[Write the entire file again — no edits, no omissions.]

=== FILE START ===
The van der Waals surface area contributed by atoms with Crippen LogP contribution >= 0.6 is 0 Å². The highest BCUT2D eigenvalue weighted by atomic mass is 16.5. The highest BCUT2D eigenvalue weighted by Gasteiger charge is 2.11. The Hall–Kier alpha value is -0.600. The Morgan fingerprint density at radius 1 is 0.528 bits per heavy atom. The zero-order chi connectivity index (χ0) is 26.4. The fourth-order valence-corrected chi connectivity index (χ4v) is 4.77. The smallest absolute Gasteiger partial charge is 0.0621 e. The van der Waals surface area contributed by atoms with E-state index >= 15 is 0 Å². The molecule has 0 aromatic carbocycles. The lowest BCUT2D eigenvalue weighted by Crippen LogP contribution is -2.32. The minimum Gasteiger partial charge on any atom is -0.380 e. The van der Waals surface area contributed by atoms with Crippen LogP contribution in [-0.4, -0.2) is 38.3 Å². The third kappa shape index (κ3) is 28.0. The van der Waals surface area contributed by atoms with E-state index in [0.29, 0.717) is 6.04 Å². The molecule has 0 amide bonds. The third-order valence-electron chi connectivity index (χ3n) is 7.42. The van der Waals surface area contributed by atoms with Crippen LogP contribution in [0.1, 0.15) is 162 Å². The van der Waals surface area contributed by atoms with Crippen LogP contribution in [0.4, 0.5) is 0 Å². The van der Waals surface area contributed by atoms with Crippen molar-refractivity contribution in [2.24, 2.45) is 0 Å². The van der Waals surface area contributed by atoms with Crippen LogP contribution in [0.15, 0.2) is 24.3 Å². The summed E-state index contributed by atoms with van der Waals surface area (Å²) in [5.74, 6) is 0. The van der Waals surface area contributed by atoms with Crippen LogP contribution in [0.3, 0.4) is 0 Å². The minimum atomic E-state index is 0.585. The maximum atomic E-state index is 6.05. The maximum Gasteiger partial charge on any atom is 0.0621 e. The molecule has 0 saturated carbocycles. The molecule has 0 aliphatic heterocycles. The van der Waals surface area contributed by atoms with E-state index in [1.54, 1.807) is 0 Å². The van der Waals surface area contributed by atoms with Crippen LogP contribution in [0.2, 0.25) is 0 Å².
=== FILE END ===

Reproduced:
The van der Waals surface area contributed by atoms with Crippen LogP contribution >= 0.6 is 0 Å². The highest BCUT2D eigenvalue weighted by atomic mass is 16.5. The highest BCUT2D eigenvalue weighted by Gasteiger charge is 2.11. The Hall–Kier alpha value is -0.600. The Morgan fingerprint density at radius 1 is 0.528 bits per heavy atom. The zero-order chi connectivity index (χ0) is 26.4. The fourth-order valence-corrected chi connectivity index (χ4v) is 4.77. The smallest absolute Gasteiger partial charge is 0.0621 e. The van der Waals surface area contributed by atoms with E-state index >= 15 is 0 Å². The molecule has 0 aromatic carbocycles. The lowest BCUT2D eigenvalue weighted by Crippen LogP contribution is -2.32. The minimum Gasteiger partial charge on any atom is -0.380 e. The van der Waals surface area contributed by atoms with Crippen LogP contribution in [-0.4, -0.2) is 38.3 Å². The third kappa shape index (κ3) is 28.0. The van der Waals surface area contributed by atoms with E-state index in [0.29, 0.717) is 6.04 Å². The molecule has 0 amide bonds. The third-order valence-electron chi connectivity index (χ3n) is 7.42. The van der Waals surface area contributed by atoms with Crippen LogP contribution in [0.1, 0.15) is 162 Å². The van der Waals surface area contributed by atoms with Crippen LogP contribution in [0.4, 0.5) is 0 Å². The van der Waals surface area contributed by atoms with Crippen molar-refractivity contribution in [2.24, 2.45) is 0 Å². The van der Waals surface area contributed by atoms with Crippen LogP contribution in [0.15, 0.2) is 24.3 Å². The summed E-state index contributed by atoms with van der Waals surface area (Å²) in [5.74, 6) is 0. The van der Waals surface area contributed by atoms with Crippen LogP contribution in [0.3, 0.4) is 0 Å². The minimum atomic E-state index is 0.585. The maximum atomic E-state index is 6.05. The maximum Gasteiger partial charge on any atom is 0.0621 e. The molecule has 0 saturated carbocycles. The molecule has 0 aliphatic heterocycles. The van der Waals surface area contributed by atoms with E-state index in [1.54, 1.807) is 0 Å². The van der Waals surface area contributed by atoms with Crippen LogP contribution in [0.2, 0.25) is 0 Å².